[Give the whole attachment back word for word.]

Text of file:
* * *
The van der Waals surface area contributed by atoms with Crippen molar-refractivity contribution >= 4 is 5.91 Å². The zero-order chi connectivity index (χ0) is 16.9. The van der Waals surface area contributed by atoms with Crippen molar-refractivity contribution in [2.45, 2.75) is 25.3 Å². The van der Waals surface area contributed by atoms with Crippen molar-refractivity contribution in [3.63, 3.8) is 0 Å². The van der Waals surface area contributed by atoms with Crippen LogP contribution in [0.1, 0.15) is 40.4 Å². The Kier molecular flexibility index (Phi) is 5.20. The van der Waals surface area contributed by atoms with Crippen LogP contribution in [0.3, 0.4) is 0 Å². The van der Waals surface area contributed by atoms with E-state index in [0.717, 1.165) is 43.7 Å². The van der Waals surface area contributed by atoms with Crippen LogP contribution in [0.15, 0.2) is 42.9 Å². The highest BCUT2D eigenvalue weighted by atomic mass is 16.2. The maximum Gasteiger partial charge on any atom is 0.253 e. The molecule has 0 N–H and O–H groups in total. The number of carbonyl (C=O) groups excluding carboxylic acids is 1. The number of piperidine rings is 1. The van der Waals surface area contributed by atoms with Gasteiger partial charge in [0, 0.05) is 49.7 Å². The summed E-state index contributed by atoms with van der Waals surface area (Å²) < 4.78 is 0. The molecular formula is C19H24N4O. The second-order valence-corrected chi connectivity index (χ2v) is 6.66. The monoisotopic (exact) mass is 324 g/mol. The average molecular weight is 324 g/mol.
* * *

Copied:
The van der Waals surface area contributed by atoms with Crippen molar-refractivity contribution >= 4 is 5.91 Å². The zero-order chi connectivity index (χ0) is 16.9. The van der Waals surface area contributed by atoms with Crippen molar-refractivity contribution in [2.45, 2.75) is 25.3 Å². The van der Waals surface area contributed by atoms with Crippen molar-refractivity contribution in [3.63, 3.8) is 0 Å². The van der Waals surface area contributed by atoms with Crippen LogP contribution in [0.1, 0.15) is 40.4 Å². The Kier molecular flexibility index (Phi) is 5.20. The van der Waals surface area contributed by atoms with Crippen LogP contribution in [0.3, 0.4) is 0 Å². The van der Waals surface area contributed by atoms with E-state index in [0.717, 1.165) is 43.7 Å². The van der Waals surface area contributed by atoms with Crippen LogP contribution in [0.15, 0.2) is 42.9 Å². The highest BCUT2D eigenvalue weighted by atomic mass is 16.2. The maximum Gasteiger partial charge on any atom is 0.253 e. The molecule has 0 N–H and O–H groups in total. The number of carbonyl (C=O) groups excluding carboxylic acids is 1. The number of piperidine rings is 1. The van der Waals surface area contributed by atoms with Gasteiger partial charge in [0, 0.05) is 49.7 Å². The summed E-state index contributed by atoms with van der Waals surface area (Å²) < 4.78 is 0. The molecular formula is C19H24N4O. The second-order valence-corrected chi connectivity index (χ2v) is 6.66. The monoisotopic (exact) mass is 324 g/mol. The average molecular weight is 324 g/mol.